Fire and rescue workers who responded to a Boeing 787 lithium-ion battery fire at Logan Airport last week reported that it was difficult to access the battery for removal during extinguishing efforts, the NTSB said Monday, in an update on its investigation. All the workers who responded to the incident had previously received aircraft familiarization training on the 787. The board said investigators have examined the battery using radiographic and tomography scans to document its internal condition, and will disassemble it this week. The NTSB also has downloaded all the data from the airplane's flight data and cockpit voice recorders for analysis.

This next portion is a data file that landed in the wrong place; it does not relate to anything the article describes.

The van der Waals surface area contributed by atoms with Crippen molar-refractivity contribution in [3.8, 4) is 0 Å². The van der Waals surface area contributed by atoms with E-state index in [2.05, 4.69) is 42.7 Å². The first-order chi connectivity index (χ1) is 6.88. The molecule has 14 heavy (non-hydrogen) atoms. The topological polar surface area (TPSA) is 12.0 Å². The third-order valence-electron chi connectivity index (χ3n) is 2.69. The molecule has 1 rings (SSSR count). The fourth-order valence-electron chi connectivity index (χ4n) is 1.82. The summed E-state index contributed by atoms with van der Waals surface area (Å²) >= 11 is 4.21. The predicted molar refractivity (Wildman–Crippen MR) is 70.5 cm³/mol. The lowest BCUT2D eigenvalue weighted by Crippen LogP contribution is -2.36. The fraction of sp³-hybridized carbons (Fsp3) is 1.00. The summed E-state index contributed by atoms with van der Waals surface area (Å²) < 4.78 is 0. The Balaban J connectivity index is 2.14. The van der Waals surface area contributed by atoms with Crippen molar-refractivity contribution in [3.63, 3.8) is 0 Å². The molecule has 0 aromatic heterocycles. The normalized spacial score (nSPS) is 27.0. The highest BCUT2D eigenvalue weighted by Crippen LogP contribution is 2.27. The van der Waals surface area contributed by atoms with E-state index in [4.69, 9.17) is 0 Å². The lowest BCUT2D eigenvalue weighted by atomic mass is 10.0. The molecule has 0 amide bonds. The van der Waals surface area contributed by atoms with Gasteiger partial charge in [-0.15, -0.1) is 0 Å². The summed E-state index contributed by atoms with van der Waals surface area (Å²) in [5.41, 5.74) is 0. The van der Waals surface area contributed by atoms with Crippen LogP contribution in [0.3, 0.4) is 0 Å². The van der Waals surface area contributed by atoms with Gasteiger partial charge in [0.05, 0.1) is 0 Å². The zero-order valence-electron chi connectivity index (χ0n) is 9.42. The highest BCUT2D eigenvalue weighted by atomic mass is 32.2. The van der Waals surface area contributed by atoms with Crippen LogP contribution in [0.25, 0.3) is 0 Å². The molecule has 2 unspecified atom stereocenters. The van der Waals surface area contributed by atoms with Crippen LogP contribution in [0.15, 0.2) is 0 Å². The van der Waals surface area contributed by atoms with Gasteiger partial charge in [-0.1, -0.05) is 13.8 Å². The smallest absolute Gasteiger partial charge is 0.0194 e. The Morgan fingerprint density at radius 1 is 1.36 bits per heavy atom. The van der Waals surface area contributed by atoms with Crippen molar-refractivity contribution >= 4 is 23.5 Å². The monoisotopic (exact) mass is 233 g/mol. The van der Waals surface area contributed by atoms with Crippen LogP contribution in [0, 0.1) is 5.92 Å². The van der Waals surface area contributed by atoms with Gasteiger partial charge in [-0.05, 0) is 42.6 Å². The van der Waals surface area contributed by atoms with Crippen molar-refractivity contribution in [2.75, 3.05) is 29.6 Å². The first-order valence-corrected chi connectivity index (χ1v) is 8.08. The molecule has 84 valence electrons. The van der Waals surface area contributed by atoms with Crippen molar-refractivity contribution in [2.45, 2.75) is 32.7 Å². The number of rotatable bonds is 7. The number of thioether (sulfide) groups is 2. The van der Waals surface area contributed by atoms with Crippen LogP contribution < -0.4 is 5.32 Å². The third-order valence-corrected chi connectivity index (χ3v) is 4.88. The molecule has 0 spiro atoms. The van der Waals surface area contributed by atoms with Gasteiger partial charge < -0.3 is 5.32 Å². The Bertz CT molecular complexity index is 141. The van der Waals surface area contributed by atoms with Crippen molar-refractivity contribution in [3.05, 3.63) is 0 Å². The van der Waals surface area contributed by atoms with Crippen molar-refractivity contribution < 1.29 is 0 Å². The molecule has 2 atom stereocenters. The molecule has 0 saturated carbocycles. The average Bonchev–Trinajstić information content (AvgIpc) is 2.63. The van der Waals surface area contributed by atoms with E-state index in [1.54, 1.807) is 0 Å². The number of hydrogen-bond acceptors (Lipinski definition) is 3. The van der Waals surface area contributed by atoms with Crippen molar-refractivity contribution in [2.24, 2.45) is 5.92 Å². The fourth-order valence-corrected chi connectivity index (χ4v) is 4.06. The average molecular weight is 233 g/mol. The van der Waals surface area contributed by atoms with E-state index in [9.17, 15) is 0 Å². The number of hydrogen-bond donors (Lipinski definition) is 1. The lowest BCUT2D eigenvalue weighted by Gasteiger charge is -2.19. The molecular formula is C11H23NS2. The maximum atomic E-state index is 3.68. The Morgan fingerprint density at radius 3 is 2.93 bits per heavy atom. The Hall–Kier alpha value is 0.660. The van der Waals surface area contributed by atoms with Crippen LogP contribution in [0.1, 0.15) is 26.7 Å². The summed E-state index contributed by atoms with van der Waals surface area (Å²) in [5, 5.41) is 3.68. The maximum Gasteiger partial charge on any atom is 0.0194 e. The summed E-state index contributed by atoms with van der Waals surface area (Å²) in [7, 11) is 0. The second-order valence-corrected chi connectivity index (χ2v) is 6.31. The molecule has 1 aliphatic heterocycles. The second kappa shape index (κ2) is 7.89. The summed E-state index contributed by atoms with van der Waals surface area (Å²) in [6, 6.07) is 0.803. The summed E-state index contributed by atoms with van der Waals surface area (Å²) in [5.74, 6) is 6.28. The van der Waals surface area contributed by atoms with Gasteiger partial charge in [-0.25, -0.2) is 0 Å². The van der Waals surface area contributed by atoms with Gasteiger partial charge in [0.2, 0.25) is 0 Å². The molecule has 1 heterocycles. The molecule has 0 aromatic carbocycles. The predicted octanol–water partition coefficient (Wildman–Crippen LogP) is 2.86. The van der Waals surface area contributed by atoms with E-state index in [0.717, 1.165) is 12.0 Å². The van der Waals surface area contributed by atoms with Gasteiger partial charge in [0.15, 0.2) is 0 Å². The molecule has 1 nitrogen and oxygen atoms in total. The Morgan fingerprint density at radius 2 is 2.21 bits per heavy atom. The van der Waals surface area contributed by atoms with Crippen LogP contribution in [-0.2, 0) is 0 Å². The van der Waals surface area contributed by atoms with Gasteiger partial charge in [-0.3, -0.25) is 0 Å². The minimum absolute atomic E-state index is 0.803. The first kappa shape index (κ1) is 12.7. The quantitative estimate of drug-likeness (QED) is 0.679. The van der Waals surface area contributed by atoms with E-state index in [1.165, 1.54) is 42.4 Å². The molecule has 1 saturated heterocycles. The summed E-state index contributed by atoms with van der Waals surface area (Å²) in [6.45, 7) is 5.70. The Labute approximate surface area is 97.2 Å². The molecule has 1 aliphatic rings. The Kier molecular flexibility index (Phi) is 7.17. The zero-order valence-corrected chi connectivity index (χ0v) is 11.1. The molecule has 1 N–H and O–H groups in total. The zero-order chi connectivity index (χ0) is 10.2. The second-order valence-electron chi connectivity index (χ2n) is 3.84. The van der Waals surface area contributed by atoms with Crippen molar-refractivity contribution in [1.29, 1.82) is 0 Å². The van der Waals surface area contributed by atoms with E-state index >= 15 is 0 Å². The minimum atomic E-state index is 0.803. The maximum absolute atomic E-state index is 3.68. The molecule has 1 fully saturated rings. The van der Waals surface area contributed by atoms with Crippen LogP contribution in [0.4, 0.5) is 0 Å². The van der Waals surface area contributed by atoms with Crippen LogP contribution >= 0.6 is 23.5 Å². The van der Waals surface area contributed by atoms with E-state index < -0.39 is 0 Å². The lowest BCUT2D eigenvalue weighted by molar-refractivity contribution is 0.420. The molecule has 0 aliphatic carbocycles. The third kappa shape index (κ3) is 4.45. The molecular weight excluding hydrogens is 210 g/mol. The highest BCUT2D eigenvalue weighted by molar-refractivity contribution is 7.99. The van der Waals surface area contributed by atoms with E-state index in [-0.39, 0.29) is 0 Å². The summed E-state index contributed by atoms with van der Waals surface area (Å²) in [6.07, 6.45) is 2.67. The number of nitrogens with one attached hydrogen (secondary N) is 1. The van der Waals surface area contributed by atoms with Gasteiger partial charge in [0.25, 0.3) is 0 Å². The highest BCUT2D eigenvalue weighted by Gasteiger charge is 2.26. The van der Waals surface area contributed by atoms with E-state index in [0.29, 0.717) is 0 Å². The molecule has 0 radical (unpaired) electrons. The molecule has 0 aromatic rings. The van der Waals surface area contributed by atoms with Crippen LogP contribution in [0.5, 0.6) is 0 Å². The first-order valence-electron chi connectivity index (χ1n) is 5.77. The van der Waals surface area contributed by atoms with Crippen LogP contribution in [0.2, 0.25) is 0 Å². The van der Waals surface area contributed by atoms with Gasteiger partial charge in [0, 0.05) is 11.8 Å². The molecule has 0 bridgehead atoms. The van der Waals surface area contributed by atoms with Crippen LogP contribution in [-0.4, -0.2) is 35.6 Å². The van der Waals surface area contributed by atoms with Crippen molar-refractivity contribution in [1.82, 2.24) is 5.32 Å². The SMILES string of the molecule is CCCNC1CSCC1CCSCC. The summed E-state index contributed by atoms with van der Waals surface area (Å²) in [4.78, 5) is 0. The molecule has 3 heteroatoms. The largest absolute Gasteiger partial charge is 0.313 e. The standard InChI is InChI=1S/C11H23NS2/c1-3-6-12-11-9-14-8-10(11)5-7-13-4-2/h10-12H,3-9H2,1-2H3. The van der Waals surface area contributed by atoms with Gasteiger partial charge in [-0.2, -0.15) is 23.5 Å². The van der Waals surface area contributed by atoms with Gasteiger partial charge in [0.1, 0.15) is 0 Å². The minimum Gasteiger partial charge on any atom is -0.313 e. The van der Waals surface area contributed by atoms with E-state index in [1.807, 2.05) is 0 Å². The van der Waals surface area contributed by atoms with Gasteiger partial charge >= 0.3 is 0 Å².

In addition, investigators took possession of burned wire bundles, the APU battery charger, and several memory modules. The maintenance and APU controller memory modules will be downloaded to obtain any available data. Investigators also documented the entire aft electronics bay, including the APU battery and the nearby affected structure where components and wire bundles were located. The Japan Airlines 787 had been in service for less than a month when the fire occurred. All passengers had disembarked before the fire was detected.